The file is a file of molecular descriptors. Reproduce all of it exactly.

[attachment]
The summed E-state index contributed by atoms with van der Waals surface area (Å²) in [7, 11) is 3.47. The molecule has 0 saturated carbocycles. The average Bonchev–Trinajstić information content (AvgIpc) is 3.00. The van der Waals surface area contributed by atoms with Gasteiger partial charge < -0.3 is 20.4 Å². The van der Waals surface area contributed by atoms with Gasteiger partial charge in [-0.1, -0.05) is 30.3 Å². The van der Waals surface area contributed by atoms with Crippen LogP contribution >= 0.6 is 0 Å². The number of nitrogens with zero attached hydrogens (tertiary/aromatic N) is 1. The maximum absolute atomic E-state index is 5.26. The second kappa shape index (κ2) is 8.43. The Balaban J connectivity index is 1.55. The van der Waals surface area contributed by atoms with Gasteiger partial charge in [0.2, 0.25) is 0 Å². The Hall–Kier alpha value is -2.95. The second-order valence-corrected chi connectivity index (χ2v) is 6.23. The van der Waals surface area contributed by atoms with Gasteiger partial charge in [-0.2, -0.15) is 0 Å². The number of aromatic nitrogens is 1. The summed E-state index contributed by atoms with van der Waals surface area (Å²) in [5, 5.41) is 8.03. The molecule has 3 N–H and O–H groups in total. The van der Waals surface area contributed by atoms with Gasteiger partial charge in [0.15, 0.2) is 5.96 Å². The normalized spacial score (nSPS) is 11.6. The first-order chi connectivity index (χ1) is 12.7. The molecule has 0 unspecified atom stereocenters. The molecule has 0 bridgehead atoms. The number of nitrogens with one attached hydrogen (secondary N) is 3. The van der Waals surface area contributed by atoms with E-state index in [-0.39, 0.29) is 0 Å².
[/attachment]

The summed E-state index contributed by atoms with van der Waals surface area (Å²) in [7, 11) is 3.47. The molecule has 0 saturated carbocycles. The average Bonchev–Trinajstić information content (AvgIpc) is 3.00. The van der Waals surface area contributed by atoms with Gasteiger partial charge < -0.3 is 20.4 Å². The van der Waals surface area contributed by atoms with Gasteiger partial charge in [-0.1, -0.05) is 30.3 Å². The van der Waals surface area contributed by atoms with Crippen LogP contribution >= 0.6 is 0 Å². The number of nitrogens with zero attached hydrogens (tertiary/aromatic N) is 1. The maximum absolute atomic E-state index is 5.26. The second kappa shape index (κ2) is 8.43. The Balaban J connectivity index is 1.55. The van der Waals surface area contributed by atoms with Gasteiger partial charge in [0.2, 0.25) is 0 Å². The Hall–Kier alpha value is -2.95. The second-order valence-corrected chi connectivity index (χ2v) is 6.23. The van der Waals surface area contributed by atoms with Gasteiger partial charge in [-0.2, -0.15) is 0 Å². The number of aromatic nitrogens is 1. The summed E-state index contributed by atoms with van der Waals surface area (Å²) in [5, 5.41) is 8.03. The molecule has 3 N–H and O–H groups in total. The van der Waals surface area contributed by atoms with Gasteiger partial charge in [0.15, 0.2) is 5.96 Å². The normalized spacial score (nSPS) is 11.6. The first-order chi connectivity index (χ1) is 12.7. The molecule has 0 unspecified atom stereocenters. The molecule has 0 bridgehead atoms. The number of nitrogens with one attached hydrogen (secondary N) is 3. The van der Waals surface area contributed by atoms with E-state index in [-0.39, 0.29) is 0 Å².